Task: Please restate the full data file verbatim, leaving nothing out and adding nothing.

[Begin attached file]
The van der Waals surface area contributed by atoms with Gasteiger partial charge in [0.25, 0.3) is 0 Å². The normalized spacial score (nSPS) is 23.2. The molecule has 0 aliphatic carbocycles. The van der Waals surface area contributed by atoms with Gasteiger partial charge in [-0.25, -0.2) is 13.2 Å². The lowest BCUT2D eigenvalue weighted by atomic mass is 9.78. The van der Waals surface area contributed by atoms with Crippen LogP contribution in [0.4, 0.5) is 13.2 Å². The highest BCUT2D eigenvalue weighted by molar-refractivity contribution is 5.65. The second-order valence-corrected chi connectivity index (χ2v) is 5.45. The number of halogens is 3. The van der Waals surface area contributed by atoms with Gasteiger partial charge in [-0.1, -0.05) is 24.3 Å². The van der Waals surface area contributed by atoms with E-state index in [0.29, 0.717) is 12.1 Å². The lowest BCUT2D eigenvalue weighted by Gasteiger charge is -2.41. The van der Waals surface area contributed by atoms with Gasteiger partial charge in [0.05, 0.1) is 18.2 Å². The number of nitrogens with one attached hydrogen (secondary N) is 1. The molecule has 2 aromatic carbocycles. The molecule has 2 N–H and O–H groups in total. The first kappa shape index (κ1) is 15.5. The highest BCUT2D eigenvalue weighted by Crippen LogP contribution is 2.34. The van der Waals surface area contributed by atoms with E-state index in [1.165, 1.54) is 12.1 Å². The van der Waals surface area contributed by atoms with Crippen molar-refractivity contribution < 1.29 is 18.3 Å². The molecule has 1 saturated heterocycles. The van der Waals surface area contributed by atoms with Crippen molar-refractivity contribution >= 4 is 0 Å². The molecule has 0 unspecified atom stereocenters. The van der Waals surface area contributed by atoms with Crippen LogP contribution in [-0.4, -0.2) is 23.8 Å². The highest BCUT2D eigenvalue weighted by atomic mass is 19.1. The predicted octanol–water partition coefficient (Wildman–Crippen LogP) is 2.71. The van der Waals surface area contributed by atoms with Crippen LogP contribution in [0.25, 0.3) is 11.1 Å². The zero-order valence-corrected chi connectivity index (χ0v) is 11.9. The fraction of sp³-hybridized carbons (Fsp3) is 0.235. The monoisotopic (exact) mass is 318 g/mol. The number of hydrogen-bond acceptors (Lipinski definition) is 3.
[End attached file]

The van der Waals surface area contributed by atoms with Gasteiger partial charge in [0.25, 0.3) is 0 Å². The normalized spacial score (nSPS) is 23.2. The molecule has 0 aliphatic carbocycles. The van der Waals surface area contributed by atoms with Gasteiger partial charge in [-0.25, -0.2) is 13.2 Å². The lowest BCUT2D eigenvalue weighted by atomic mass is 9.78. The van der Waals surface area contributed by atoms with Crippen LogP contribution in [0.4, 0.5) is 13.2 Å². The highest BCUT2D eigenvalue weighted by molar-refractivity contribution is 5.65. The second-order valence-corrected chi connectivity index (χ2v) is 5.45. The number of halogens is 3. The van der Waals surface area contributed by atoms with Gasteiger partial charge in [-0.1, -0.05) is 24.3 Å². The van der Waals surface area contributed by atoms with E-state index in [0.29, 0.717) is 12.1 Å². The lowest BCUT2D eigenvalue weighted by Gasteiger charge is -2.41. The van der Waals surface area contributed by atoms with Gasteiger partial charge in [0.05, 0.1) is 18.2 Å². The number of nitrogens with one attached hydrogen (secondary N) is 1. The molecule has 2 aromatic carbocycles. The molecule has 2 N–H and O–H groups in total. The first kappa shape index (κ1) is 15.5. The highest BCUT2D eigenvalue weighted by Crippen LogP contribution is 2.34. The van der Waals surface area contributed by atoms with E-state index in [1.165, 1.54) is 12.1 Å². The van der Waals surface area contributed by atoms with Crippen molar-refractivity contribution < 1.29 is 18.3 Å². The molecule has 1 saturated heterocycles. The van der Waals surface area contributed by atoms with Crippen molar-refractivity contribution >= 4 is 0 Å². The molecule has 0 unspecified atom stereocenters. The van der Waals surface area contributed by atoms with Crippen LogP contribution in [-0.4, -0.2) is 23.8 Å². The highest BCUT2D eigenvalue weighted by atomic mass is 19.1. The predicted octanol–water partition coefficient (Wildman–Crippen LogP) is 2.71. The van der Waals surface area contributed by atoms with Crippen LogP contribution in [0.25, 0.3) is 11.1 Å². The zero-order valence-corrected chi connectivity index (χ0v) is 11.9. The fraction of sp³-hybridized carbons (Fsp3) is 0.235. The monoisotopic (exact) mass is 318 g/mol. The number of hydrogen-bond acceptors (Lipinski definition) is 3.